The upside to that is, of course, safety. If we succeed in reaching a safe place, the theory says we can allow that survival-oriented part of our brain to be at rest and we can concentrate on being human, including paying attention to and creating beauty. Most of us seem to have forgotten we have that switch though… does that mean we do not recognize a safe place when we see it anymore?
But there is another role of the negative, especially when we are talking about feelings. They are, of course, great motivators. Probably because of that link with survival, we usually act on the negative faster, and put a lot of effort into it. The results are… hmm, what’s a polite way of putting it? 
I will refer you to the entire range of fiction, and most of the non-fiction writing… just in case you haven’t noticed it, it ain’t pretty! For a milder version, the religious and inspirational teachings focus on teaching the brain to avoid acting in those ways, which is an acknowledgment of the way they usually pan out.
But if there is one thing our brain can do, is learn. We can learn to guide our actions, even when those actions are triggered by negative thoughts or feelings (greed, hate, jealousy and the like). I have tried to learn this with the shades of anger that are my usual negative response to life. I am in a vocation that allows me to use anger to try and change systems. I can also use it to arrange the life around me to be safe. I am not sure if anger can work at a group level (revolutions, anyone?) but at a personal level heck, yes it works! 
Don’t get me wrong, I can wallow in anger myself for a while, uncomfortable as it actually is. I can fantasize about revenge driven by anger – and I am inventive! 
In the long run though, that doesn’t matter because anger is a motivator for action, but (wait for it!) it is not the action. That has been, and is, and will be, under our control – and that’s the way I like it!




For a blog like this an article on persons seems a bit superfluous, don’t you think? And yet as I find myself musing on the things that matter to me and the relationship of each to the people I interact with I find myself trying to define humanity, you know what I mean? Or rather, describe humanity. Even more precise, describe this particular human. Which begs the question: is there a way to generalize? Is there a definition of “person” or “people” that everybody will agree with? Methinks…. Not! Especially because we are, to quote a well-known phrase, “unique, just like everybody else”.

Our definition of person depends on many variables like culture, ethnicity, era, religion etc. It seems not only impossible, but downright foolish to try and unify those as we are self-evident, like time. Except that we find exceptions (fetus, child, racially different human, non-physical beings, animals, rivers….) based on the variables described above so we are anything BUT self-evident. Or we are self evident to ourselves but not so to others and vice-versa. We are usually self-evident to our own groups but even that is not fool-proof – think children and decision making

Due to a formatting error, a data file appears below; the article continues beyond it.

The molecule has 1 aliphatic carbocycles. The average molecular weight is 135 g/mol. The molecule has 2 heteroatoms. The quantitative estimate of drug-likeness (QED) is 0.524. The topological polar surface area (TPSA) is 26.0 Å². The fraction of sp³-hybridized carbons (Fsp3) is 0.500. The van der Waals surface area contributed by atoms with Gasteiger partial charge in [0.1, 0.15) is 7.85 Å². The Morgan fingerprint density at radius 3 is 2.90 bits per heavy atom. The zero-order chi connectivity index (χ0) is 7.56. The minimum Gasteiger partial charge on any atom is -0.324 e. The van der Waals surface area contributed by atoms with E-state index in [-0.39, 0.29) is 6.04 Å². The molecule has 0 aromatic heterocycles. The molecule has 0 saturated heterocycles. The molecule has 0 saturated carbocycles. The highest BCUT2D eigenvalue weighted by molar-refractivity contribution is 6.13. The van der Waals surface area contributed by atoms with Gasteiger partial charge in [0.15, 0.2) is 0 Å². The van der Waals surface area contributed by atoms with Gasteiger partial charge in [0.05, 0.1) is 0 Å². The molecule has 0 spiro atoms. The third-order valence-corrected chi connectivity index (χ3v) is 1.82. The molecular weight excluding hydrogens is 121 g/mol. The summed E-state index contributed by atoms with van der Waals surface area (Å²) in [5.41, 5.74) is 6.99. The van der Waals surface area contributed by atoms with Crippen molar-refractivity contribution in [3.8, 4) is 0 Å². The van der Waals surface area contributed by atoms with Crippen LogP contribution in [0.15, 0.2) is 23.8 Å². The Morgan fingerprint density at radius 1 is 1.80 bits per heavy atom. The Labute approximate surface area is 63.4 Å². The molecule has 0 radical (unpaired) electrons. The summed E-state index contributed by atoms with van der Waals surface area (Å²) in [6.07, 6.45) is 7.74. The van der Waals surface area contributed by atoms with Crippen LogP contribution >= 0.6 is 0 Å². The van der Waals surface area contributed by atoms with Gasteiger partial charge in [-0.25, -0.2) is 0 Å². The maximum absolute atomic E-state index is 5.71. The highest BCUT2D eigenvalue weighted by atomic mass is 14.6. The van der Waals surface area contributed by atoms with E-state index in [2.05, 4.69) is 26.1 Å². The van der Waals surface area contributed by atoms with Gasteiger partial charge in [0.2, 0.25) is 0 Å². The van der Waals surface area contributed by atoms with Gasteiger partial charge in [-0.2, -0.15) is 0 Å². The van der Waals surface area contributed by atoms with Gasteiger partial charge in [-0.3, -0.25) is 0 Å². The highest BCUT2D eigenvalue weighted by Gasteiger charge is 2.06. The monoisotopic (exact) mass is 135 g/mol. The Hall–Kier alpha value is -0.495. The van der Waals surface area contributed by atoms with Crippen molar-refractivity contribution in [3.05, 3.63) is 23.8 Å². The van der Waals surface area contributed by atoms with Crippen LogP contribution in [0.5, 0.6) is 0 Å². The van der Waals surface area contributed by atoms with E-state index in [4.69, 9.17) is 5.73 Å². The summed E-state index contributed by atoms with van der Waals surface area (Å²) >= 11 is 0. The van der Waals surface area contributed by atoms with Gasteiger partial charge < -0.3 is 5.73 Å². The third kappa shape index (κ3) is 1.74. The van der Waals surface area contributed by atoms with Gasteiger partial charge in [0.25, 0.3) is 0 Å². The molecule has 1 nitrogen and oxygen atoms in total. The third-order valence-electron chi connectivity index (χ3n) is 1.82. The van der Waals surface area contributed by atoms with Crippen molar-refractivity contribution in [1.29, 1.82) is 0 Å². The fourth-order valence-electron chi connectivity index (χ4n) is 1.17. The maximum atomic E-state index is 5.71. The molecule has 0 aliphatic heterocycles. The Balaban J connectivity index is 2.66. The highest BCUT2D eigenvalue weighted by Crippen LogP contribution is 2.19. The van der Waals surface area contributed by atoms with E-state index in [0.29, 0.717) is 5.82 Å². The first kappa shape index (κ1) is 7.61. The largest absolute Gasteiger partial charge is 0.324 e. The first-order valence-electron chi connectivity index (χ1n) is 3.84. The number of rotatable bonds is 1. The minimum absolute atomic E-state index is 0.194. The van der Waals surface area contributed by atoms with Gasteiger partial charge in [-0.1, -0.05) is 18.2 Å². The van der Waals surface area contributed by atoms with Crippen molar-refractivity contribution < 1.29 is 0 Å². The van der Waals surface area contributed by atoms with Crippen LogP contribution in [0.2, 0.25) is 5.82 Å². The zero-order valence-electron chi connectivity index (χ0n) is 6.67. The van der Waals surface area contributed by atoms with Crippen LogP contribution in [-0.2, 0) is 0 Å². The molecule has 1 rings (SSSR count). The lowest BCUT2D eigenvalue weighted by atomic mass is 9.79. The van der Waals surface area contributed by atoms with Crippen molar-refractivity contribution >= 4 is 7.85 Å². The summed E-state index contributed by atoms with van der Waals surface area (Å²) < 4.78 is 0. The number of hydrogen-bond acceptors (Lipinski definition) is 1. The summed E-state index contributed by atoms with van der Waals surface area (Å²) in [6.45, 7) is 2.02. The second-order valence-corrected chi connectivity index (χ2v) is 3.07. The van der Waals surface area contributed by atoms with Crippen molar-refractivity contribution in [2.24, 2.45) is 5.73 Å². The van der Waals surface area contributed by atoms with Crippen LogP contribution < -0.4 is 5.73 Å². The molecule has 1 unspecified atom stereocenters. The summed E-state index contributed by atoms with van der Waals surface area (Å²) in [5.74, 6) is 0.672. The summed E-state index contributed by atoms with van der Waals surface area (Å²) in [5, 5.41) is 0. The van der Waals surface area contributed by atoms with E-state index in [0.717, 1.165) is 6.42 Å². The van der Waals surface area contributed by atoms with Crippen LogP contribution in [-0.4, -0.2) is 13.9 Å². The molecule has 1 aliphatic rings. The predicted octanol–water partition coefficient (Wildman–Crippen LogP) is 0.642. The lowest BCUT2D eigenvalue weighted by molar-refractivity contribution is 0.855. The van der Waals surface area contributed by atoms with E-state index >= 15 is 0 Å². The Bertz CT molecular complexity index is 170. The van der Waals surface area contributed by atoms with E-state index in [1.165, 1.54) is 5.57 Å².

Some general ideas: we are people when we live and behave like other people (feral children and psychopaths?), we are people because we are born so (apes and corporations?), we are people because we can make decisions (in a coma and women?)… you get the gist, for every definition, for every right granted, there are exceptions and they all sound oh so logical.

What to do, what to do?

It may be that the problem lies with the words like “definition”, with our desire for things to be clear-cut, once and for all, fixed. It may lie with our brain’s perceived inability to deal with change and uncertainty – although that is highly debatable. It has to do with the complexity of our worlds where systems and laws and policies and procedures and beliefs and biases account for more and more of our very lives.

I think it’s time for fluidity. We can both be human and grow into it. We can accept a river is important enough to count as one of us. We can continue to talk about it around the dinner table not just in obscure journals: is Puppy Dog a person? How about that gorilla or that dolphin? What makes humans human? What makes humans and non-humans persons? Are aliens persons? How about robots and clones and embryos? The key word is talk. Another key word is acceptance. My little one may not think our cat is a person, but many a people might disagree with that.

In my books relying on self-evidence is dangerous because it perpetuates ignorance. Even though I have been, am and will be, this second and forever…



Storms are supposed to be rare events in the year. They are not anymore. It does not seem quite so fanciful, after the 10th storm of the summer, to believe that the entire planet has decided that humans are better off kept inside, where they cannot do so much damage. It is, of course, ironic that humans can and do make more damage when they are inside and not in direct contact with nature. It is inside that we seem to forget just how small a piece of nature we actually are. It is inside our cities, our houses, our minds that we believe ourselves stronger than nature.